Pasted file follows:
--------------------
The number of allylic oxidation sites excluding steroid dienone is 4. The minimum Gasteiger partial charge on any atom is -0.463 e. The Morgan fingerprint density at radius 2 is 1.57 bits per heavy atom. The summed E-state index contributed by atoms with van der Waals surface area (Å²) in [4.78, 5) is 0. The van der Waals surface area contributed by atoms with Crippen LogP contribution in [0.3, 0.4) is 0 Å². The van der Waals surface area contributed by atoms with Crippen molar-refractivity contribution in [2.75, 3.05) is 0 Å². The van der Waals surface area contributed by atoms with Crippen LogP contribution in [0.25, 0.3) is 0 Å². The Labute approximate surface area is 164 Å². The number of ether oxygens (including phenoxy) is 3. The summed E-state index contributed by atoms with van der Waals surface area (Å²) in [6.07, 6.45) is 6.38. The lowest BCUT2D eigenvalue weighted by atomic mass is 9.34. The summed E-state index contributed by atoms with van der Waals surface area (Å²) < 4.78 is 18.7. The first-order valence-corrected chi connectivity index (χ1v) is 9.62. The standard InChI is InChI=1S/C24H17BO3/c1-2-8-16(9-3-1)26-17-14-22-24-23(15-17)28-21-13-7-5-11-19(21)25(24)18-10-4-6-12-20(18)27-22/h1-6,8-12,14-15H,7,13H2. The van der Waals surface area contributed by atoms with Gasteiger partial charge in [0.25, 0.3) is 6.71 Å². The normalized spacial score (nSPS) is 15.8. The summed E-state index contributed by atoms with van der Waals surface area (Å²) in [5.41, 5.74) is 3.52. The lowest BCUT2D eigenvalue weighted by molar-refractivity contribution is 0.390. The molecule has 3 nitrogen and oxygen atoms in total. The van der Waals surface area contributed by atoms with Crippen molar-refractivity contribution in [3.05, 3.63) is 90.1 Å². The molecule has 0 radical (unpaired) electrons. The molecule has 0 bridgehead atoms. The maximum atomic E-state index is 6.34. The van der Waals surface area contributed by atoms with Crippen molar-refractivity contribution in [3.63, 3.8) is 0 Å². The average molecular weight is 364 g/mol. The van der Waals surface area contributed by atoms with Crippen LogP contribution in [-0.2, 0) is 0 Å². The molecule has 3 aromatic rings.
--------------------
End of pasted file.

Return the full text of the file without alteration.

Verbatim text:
The number of allylic oxidation sites excluding steroid dienone is 4. The minimum Gasteiger partial charge on any atom is -0.463 e. The Morgan fingerprint density at radius 2 is 1.57 bits per heavy atom. The summed E-state index contributed by atoms with van der Waals surface area (Å²) in [4.78, 5) is 0. The van der Waals surface area contributed by atoms with Crippen LogP contribution in [0.3, 0.4) is 0 Å². The van der Waals surface area contributed by atoms with Crippen molar-refractivity contribution in [2.75, 3.05) is 0 Å². The van der Waals surface area contributed by atoms with Crippen LogP contribution in [0.25, 0.3) is 0 Å². The Labute approximate surface area is 164 Å². The number of ether oxygens (including phenoxy) is 3. The summed E-state index contributed by atoms with van der Waals surface area (Å²) in [6.07, 6.45) is 6.38. The lowest BCUT2D eigenvalue weighted by atomic mass is 9.34. The summed E-state index contributed by atoms with van der Waals surface area (Å²) < 4.78 is 18.7. The first-order valence-corrected chi connectivity index (χ1v) is 9.62. The standard InChI is InChI=1S/C24H17BO3/c1-2-8-16(9-3-1)26-17-14-22-24-23(15-17)28-21-13-7-5-11-19(21)25(24)18-10-4-6-12-20(18)27-22/h1-6,8-12,14-15H,7,13H2. The van der Waals surface area contributed by atoms with Gasteiger partial charge in [0.25, 0.3) is 6.71 Å². The normalized spacial score (nSPS) is 15.8. The summed E-state index contributed by atoms with van der Waals surface area (Å²) in [5.41, 5.74) is 3.52. The lowest BCUT2D eigenvalue weighted by molar-refractivity contribution is 0.390. The molecule has 3 nitrogen and oxygen atoms in total. The van der Waals surface area contributed by atoms with Crippen molar-refractivity contribution in [3.05, 3.63) is 90.1 Å². The molecule has 0 radical (unpaired) electrons. The molecule has 0 bridgehead atoms. The maximum atomic E-state index is 6.34. The van der Waals surface area contributed by atoms with Crippen molar-refractivity contribution in [3.63, 3.8) is 0 Å². The average molecular weight is 364 g/mol. The van der Waals surface area contributed by atoms with Crippen LogP contribution in [-0.2, 0) is 0 Å². The molecule has 3 aromatic rings.